Category Archives: Historic Vehicle Association

Ford Model A

Ford Model A AutomobileThe original Ford Model A is the first car produced by Ford Motor Company, beginning production in 1903. Ernst Pfennig, a Chicago dentist, became the first owner of a Model A on July 23, 1903.  1,750 cars were made from 1903 through 1904. The Model A was replaced by the Ford Model C during 1904 with some sales overlap.

The car came as a two-seater runabout or four-seater tonneau model with an option to add a top. The horizontal-mounted flat-2, situated amidships of the car, produced 8 hp (6 kW). A planetary transmission was fitted with two forward speeds and reverse, a Ford signature later seen on the Ford Model T. The car weighed 1,240 lb (562 kg) and could reach a top speed of 28 mph (45 km/h). It had a 72 inch (1.8 m) wheelbase and sold for a base price of US$750. Options included a rear tonneau with two seats and a rear door for $100, a rubber roof for $30 or a leather roof for $50. Band brakes were used on the rear wheels. However, it was $150 more than its most direct competitor, the Oldsmobile Curved Dash, and so did not sell as well.

The company had spent almost its entire $28,000 initial investment funds with only $223.65 left in its bank account when the first Model A was sold. The success of this car model generated a profit for the Ford Motor Company, Henry Ford’s first successful business.

Although Ford advertised the Model A as the “most reliable machine in the world”, it suffered from many problems common to vehicles of the era, including overheating and slipping transmission bands. The Model A was sold only in red by the factory, though some were later repainted in other colors.


Ford Model A (1903–04).  Retrieved July 28, 2014 from  Text is available under the Creative Commons Attribution-ShareAlike License


Economic Impact of Historical Cars

Copyright:  Historic Vehicle Association.

“Historic vehicles and those who appreciate them are vital to the economic and cultural life of the United States and Canada.

That is the key finding of this landmark study commissioned by the Historic Vehicle Association, the first of its kind to produce comprehensive baseline data about the historic vehicle community.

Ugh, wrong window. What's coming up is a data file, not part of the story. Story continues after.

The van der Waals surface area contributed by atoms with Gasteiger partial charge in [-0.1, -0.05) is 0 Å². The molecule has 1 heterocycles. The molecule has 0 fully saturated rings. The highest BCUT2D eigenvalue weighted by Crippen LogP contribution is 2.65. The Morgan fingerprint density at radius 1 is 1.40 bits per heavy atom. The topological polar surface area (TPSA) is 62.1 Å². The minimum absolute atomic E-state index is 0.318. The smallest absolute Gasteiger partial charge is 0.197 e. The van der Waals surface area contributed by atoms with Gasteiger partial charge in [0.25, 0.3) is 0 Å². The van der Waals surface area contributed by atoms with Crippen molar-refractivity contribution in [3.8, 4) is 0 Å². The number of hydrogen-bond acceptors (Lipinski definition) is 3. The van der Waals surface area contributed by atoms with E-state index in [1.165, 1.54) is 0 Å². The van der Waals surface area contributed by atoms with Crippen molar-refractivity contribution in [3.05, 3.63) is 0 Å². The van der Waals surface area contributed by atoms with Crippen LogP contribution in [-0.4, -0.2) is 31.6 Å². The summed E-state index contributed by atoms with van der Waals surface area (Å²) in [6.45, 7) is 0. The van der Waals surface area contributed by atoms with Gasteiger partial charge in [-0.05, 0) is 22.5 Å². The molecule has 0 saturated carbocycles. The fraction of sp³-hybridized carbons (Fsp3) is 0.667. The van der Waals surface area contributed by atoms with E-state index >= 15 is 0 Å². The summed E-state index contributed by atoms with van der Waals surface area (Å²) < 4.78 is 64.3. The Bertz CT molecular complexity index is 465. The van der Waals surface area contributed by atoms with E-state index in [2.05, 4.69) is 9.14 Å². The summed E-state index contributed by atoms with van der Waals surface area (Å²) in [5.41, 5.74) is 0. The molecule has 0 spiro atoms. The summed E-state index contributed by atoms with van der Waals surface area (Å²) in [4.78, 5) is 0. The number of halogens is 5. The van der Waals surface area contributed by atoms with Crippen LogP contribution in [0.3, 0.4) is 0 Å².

Surveys of more than 13 thousand individual enthusiasts and business owners reveal that this community is characterized by high levels of economic activity, charitable giving, cultural preservation, and political involvement. These impacts can be felt at the national level as well as within countless individual communities.

Of the estimated 2.75 million historic vehicle owners in the United States and Canada, 95 percent are male. Beyond this, however, historic vehicle enthusiasts are mainstream citizens of Canada and the U.S. There is considerable socioeconomic diversity among enthusiasts, and the typical enthusiast is of moderate income and education.

Given the moderate incomes of many historic vehicle owners, both the value of the vehicles that they own and the amount that they spend annually are dramatic. Historic vehicle owners own an average of 2.0 vehicles worth close to $25,000 each for a total value of nearly $50,000. This is quite large considering median annual income of between $75,000 and $99,999 per year. Historic vehicle owners are committed.

The annual mean spending of historic vehicle owners is more than $12,500. Applying this figure to the 2.75 million historic vehicle owners in Canada and the United States reveals total spending of nearly $35 billion in 2009. In one sector in particular – Automotive Repair and Maintenance – we estimate that the historic vehicle community represents approximately 7 percent of total spending. This is far out of proportion to the estimated 2.4 percent of the total U.S. and Canadian vehicle fleet that historic vehicles comprise.

In addition to spending by individuals, businesses serving the historic vehicle community contribute substantial economic activity as well as jobs across a number of business sectors. Initial data gathered in this study show small and stable businesses with unique technical knowledge about historic vehicles. Additional data will be forthcoming that details the extensive impact of this portion of the community.